In the outer, flanking panels, Mitchell largely fills the rest of the canvas with rounded and squashed blue, green, and dark, brownish-red forms, over which she paints a tangle of lines. This layering creates an enmeshed space, evoking foliage and underbrush. Mitchell was a master of setting off one form or color against another. Highly analytical, she was able to advance that a painting was made of separate but layered and entangled parts. With the white ground dirty in places, the damp dreariness of winter is hinted at but never becomes the sole focus of the painting. With the roiling forms and tangled lines placed above the white unpainted spaces below, we are reminded of shrubs, trees, and vegetation growing up to the river’s edge.
The quadriptych, “Edrita Fried’ (1981) is titled after Dr. Edrita Fried, a well-known New York psychoanalyst and author who died in 1981, at the age of 70. Mitchell both remembers and memorializes her friend with a large field of cerulean blue brushstrokes across four panels, which is invaded by bright orange clusters that first appear along the bottom of the second panel from the left. In the next panel on the left, they push against the resistance of the blue strokes, which partially cover them. In the fourth and last panel, an orange torrent bursts forth from the panel’s left edge, heavily engaging the dominance of the blue field. It is as if Mitchell were feeling her way across the painting, moving from left to right. Where another artist might conclude with the orange taking over the last panel, Mitchell doesn’t. Triumph is a masculine illusion.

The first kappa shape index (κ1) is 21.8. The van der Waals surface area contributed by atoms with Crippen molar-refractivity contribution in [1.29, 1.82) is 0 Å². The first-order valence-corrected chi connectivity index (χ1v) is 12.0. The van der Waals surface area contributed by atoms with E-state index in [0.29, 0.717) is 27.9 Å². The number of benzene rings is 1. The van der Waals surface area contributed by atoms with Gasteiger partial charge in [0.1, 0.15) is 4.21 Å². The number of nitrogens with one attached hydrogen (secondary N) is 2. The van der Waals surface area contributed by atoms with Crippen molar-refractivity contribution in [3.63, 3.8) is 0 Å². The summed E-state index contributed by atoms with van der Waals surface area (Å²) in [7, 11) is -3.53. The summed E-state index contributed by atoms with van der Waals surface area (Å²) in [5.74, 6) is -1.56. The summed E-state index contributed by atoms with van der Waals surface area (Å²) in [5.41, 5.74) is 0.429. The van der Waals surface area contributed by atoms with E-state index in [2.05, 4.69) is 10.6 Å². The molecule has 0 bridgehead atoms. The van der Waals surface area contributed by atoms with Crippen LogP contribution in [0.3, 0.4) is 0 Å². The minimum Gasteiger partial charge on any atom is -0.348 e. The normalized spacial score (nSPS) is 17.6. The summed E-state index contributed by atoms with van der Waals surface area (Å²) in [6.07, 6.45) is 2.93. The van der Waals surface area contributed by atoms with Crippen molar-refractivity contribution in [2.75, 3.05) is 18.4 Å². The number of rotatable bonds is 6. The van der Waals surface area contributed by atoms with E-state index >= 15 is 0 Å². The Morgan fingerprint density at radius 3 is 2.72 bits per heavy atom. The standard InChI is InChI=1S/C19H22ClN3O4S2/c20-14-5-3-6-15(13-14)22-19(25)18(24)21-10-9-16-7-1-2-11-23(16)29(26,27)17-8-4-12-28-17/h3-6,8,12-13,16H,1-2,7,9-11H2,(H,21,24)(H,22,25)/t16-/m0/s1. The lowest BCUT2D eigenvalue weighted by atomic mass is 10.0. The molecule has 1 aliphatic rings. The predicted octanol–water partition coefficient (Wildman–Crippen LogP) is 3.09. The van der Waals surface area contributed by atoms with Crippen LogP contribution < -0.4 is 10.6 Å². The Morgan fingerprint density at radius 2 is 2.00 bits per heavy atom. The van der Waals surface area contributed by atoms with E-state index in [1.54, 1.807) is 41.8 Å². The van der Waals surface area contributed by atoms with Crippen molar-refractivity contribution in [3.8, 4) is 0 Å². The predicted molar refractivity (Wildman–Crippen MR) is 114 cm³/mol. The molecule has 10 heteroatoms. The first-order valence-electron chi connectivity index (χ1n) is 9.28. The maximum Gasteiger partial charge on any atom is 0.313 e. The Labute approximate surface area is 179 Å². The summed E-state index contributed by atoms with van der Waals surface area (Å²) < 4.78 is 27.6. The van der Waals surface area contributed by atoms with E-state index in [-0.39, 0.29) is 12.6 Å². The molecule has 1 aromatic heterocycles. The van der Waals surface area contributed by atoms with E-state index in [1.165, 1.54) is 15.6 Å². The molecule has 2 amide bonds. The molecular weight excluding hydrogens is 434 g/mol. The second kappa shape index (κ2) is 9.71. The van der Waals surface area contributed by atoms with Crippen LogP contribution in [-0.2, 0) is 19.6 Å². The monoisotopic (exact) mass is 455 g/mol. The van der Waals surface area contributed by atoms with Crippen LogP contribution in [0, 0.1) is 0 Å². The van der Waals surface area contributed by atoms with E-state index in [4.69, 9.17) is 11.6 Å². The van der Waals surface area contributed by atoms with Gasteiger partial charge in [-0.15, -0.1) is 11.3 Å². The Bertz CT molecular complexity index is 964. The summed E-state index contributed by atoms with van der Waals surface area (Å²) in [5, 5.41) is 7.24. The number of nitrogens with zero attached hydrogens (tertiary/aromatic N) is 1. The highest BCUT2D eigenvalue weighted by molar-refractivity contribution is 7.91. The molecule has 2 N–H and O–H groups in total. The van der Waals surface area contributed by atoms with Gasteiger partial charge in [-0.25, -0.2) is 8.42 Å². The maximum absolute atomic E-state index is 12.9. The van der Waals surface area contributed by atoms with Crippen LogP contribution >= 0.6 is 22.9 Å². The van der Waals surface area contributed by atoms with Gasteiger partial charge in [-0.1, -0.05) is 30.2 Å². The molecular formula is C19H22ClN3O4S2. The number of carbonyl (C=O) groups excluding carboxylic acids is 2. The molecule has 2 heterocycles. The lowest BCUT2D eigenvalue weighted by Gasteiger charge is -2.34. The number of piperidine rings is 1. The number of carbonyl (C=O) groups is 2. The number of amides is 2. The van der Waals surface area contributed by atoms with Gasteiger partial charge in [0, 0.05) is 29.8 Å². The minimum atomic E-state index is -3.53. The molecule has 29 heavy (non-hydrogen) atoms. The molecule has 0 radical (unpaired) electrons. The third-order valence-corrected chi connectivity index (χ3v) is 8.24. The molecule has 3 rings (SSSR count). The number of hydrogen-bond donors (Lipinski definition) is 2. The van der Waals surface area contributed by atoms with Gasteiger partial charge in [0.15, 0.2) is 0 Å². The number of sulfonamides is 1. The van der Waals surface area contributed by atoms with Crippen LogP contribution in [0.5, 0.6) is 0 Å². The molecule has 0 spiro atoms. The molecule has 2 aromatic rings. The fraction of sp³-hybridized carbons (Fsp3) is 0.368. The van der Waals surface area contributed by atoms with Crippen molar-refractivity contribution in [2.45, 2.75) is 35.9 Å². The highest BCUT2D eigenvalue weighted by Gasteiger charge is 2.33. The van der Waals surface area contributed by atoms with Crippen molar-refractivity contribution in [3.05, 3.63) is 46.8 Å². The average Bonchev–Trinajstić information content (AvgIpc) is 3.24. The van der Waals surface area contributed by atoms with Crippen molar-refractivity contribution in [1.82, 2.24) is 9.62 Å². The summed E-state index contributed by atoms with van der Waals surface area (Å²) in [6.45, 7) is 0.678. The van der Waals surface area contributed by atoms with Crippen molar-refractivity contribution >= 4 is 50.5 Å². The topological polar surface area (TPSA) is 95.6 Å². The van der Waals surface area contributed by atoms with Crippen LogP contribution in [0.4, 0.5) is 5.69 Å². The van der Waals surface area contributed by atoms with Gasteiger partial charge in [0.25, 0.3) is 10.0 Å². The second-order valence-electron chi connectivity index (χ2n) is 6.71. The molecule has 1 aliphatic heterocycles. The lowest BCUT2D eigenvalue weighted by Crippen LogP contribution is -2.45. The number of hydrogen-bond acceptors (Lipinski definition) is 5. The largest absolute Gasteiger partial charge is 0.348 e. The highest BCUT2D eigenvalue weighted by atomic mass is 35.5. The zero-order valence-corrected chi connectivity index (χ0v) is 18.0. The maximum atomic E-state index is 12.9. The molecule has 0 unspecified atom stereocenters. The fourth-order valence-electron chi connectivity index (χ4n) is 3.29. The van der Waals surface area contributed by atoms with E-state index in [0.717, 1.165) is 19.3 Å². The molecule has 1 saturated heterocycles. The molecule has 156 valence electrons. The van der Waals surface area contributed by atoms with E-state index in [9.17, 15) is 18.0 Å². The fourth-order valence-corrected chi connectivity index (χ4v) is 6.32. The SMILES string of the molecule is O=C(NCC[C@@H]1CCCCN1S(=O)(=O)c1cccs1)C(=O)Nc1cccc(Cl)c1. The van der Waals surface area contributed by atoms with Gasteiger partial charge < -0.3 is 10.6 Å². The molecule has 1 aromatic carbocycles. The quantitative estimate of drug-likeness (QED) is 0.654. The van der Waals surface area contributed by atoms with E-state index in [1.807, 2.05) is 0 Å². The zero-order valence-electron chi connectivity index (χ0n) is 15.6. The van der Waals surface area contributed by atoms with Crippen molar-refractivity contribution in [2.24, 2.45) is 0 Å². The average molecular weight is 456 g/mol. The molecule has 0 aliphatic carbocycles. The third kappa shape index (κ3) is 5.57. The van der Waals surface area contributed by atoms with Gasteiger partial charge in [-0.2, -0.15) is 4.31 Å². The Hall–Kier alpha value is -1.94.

The landscapes she carried inside her were made of visual incidents, feelings, memories, and associations. It was a powerful brew, and Mitchell drew sustenance from it again and again. She was attuned to trees, flowers, fields, and the rock faces that can be seen while sailing around the Mediterranean island of Corsica, which is something she did. But it was not just the forms of nature that inspired her; it was also the light and air, the wind rustling the leaves, or the heat of a sultry windless day.
What makes Mitchell great is her ability to infuse paint with an endless range of feelings. That is what gives her paintings their staying power, why they are one of the towering achievements of the postwar period. Her art could be simultaneously raw, tough, evanescent, and vulnerable. At a time when painting had died once again, and the smart money was on Conceptual Art, Mitchell showed that paint had not lost its power to communicate contradictory and elusive feelings, wisps of thought and slippery memories, tumult and calm, the tragic and joyous, often in the same work.
Joan Mitchell: I carry my landscape around with me continues at David Zwirner Gallery (537 West 20th Street, Chelsea, Manhattan) through July 12.